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Connecticut victims of 9-11 remembered at memorial ceremony

September 11, 2012 Areawide, Local News Comments Off

“In the past 11 years… countless stories have been told – countless memorials have been built – and countless tears have fallen. But your presence here, this year and every other, has meaning far beyond words. Because your presence here today means your loved ones are with us, too. They are with us in the faces that I know are still vivid in your minds. They are with us in remembered voices – in the love you feel in your heart.” Lt. Gov. Nancy Wyman at Connecticut Remembers Memorial 2012.

Lt. Gov. Nancy Wyman addressed a gathering at the 11th annual Connecticut Remembers 9-11 Memorial Service, held at Sherwood Island State Park in Westport on Sept. 10 and spoke of the “horror that blackened crystal blue skies over our nation’s capital,” as well as the other terrorist attacks on September 11, 2001.

Today, Gov. Dannel P. Malloy proclaimed Tuesday, September 11, 2012 as Honor Our Heroes and Remembrance Day in the State of Connecticut and ordered Connecticut and U.S. flags to half-staff from sunrise to sunset.

By proclamation, President Barack Obama also has directed U.S. flags to fly at half-staff and called for a moment of silence at 8:46 a.m.

CT Gov. Dannel P. Malloy was not present at Monday’s memorial because he was traveling out of the country.

Joining the gathering were families and friends who had lost loved ones on 9-11.

“We are humbled by your presence, and we thank you for sharing this day with us,” Wyman said.

“In the past 11 years… countless stories have been told – countless memorials have been built – and countless tears have fallen. But your presence here, this year and every other, has meaning far beyond words. Because your presence here today means your loved ones are with us, too. They are with us in the faces that I know are still vivid in your minds. They are with us in remembered voices – in the love you feel in your heart,” Wyman said.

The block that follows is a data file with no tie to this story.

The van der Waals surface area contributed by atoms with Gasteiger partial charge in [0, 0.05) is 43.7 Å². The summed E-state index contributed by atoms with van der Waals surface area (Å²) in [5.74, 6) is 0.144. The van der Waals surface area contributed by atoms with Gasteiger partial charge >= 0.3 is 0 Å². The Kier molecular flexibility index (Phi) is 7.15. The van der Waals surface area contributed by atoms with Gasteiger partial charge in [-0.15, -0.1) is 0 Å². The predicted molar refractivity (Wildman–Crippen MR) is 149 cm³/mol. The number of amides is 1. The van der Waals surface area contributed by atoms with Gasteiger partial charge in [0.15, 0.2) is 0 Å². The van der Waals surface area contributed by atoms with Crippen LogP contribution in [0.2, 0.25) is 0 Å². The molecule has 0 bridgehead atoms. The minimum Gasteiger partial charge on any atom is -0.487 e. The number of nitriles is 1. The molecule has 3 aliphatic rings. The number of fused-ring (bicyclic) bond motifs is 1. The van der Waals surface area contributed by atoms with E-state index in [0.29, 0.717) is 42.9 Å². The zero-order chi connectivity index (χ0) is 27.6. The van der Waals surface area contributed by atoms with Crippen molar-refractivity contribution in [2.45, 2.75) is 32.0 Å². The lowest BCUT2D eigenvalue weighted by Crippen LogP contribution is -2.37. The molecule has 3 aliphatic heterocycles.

“For the rest of us, here and across Connecticut and the nation, it is absolutely necessary that we never forget who they were, how they lived their lives, and what they meant to you.

“Many were working that day in the World Trade Center, within sight of this wonderful memorial where we gather today,” Wyman said, including –

  • the computer specialist who also created beautiful music on the piano, and who was in the Windows on the World that morning because a friend needed him to fill in at a meeting;
  • the broker who loved to fish and hunt, and who proposed to his wife in 1987 during a dinner atop the Twin Towers;
  • the 79-year-old engineer, whose quiet, gentle demeanor belied his experience of living in exotic countries across the globe, and his passion for climbing some of the world’s highest mountains;
  • the recent college graduate, who lived for summer sailing and kayaking, and who had just begun his career as a trader;
  • and the software consultant, who loved simple things like cross-stitching and puttering around the house, and who was a month away from marrying the man she had loved for 16 years.

For others, “that day began in the air,” Wyman said.

  • the young, artistic couple who worked side-by-side as flight attendants, and who had just bought a house where they were to begin their lives together;
  • the aviation executive and part-time pilot, on his way out west for a biking trip with his brothers, who bravely helped fellow passengers try to retake control of their hijacked plane over Pennsylvania;